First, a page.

Yuengling, as you all darn well know, is America's oldest brewery. And if you grew up in Pennsylvania as I did, its flagship brew was likely one of the first to pass your lips.
If you grew up with Yuengling and love it, but want to branch out a little, here are five more beers to try.
Yuengling: An American Standby
As a Bucknell University alum of a certain age, I spent many nights at the Bull Run Inn (aka "The Bar") downing $4 pitchers of Yuengling and savoring its easy-drinking smoothness. Long before I gained a palate for hops and began to see the beauty of bitter notes in my beer, I was grateful for Yuengling as a reliable choice in bars where there was precious little else on tap I'd want to order.
Yuengling's traditional amber lager is technically what is known as a Vienna lager or pre-Prohibition lager, meaning they did things a little differently back in the day. What you may think of as a lager now—the more widely popular Bavarian style, which is light in color and crisp in flavor—wasn't always the industry standard.
German immigrants who settled in the Northeast U.S. brought this brewing style across the pond with them, but it fell out of favor for the most part after Prohibition. Sam Adams' original Boston Lager, coming from the only other American brewery that can match or surpass Yuengling in terms of sales, is coincidentally enough the other most well-known example of a darker, more caramel-toned lager.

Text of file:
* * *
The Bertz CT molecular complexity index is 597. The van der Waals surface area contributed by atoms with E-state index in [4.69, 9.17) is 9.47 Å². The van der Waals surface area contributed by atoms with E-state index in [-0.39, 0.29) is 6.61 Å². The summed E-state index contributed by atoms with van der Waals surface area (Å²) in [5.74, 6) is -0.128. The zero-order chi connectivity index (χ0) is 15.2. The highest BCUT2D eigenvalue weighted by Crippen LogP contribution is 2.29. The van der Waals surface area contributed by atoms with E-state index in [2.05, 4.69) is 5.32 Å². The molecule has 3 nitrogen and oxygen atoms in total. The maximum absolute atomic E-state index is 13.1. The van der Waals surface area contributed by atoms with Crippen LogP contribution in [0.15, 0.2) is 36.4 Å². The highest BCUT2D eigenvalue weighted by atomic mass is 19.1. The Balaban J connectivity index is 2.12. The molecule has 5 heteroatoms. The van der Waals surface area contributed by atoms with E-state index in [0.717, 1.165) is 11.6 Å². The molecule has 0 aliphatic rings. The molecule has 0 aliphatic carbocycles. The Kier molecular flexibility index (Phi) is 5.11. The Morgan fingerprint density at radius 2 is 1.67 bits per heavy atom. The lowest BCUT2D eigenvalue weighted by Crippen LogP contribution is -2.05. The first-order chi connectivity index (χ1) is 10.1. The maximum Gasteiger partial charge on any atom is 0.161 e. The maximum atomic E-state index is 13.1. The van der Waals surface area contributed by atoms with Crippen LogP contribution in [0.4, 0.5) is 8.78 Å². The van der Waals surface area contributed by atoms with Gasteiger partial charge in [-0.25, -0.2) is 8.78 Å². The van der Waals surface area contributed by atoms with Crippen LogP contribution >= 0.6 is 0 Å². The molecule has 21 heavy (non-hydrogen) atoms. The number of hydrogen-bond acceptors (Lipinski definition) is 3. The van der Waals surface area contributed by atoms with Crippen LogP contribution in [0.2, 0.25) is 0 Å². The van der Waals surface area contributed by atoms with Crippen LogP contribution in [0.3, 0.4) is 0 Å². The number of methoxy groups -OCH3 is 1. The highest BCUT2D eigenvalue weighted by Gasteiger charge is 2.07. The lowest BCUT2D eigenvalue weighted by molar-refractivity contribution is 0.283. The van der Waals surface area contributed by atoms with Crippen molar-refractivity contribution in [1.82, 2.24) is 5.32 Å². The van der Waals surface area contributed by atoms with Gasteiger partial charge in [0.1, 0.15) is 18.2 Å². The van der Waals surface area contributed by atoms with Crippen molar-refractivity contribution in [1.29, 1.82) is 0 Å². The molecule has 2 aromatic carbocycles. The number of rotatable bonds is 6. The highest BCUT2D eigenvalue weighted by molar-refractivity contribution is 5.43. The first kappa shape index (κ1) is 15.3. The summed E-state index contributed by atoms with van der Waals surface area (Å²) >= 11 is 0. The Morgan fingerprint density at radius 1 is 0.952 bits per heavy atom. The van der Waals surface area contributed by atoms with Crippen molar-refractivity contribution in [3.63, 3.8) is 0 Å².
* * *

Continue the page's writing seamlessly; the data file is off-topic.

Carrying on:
Because lagers ferment at cool temperatures and don't have any add-ins like fruit or spices as ales do, the malts—often including adjunct grains like corn and rice in American versions in place of hard-to-get barley—and the hops are what you're tasting loud and clear.
With its coppery hue and bready sweetness, Yuengling's historical style stands the test of time—and there are a number of breweries making modern versions of amber lagers too.
If you're a fan of Yuengling, give these 5 beers a try
- Thomas Creek Appalachian Amber - This Greenville, SC discovery is a smooth ale with none of the grainy aftertaste of a Yuengling. Its slightly sweet maltiness makes it a great gateway in the amber category—if you're feeling brave after this and want to go darker, try the brewery's Dopplebock Lager next.
- Defiant Muddy Creek Lager - When in the New York-New Jersey area, grab a six-pack (or better yet, a draft pint) of this small Pearl River brewery's amber lager. With a hoppier bite than Thomas Creek's offering, it's a toasty pour that will make malt fans smile.
- Brooklyn Lager - One of the flagship lagers of the modern craft brew era, Brooklyn Lager has happily gone nationwide with its classic take on the Vienna lager. Lighter in color than its counterparts on this list, it nonetheless retains the same smooth maltiness that defines the style.
- Great Lakes Elliot Ness - Since we're making today's post into a history lesson, this offering from Cleveland is doubly appropriate—not only is the beer a true Vienna lager with roasty, caramelized notes, but its name comes from the famous Prohibition agent who was also the employer of the brewery founders' mom.
- Ballast Point Calico - The hoppiest of the five brews recommended here, this amber ale was in fact inspired by the British Extra Special Bitter beer style (a kissing cousin to the classic pale ale). But Calico's balance of malts and hops will sit well with Yuengling lovers who might want to branch out with a little bite in their brew.
What amber lagers and ales would you recommend?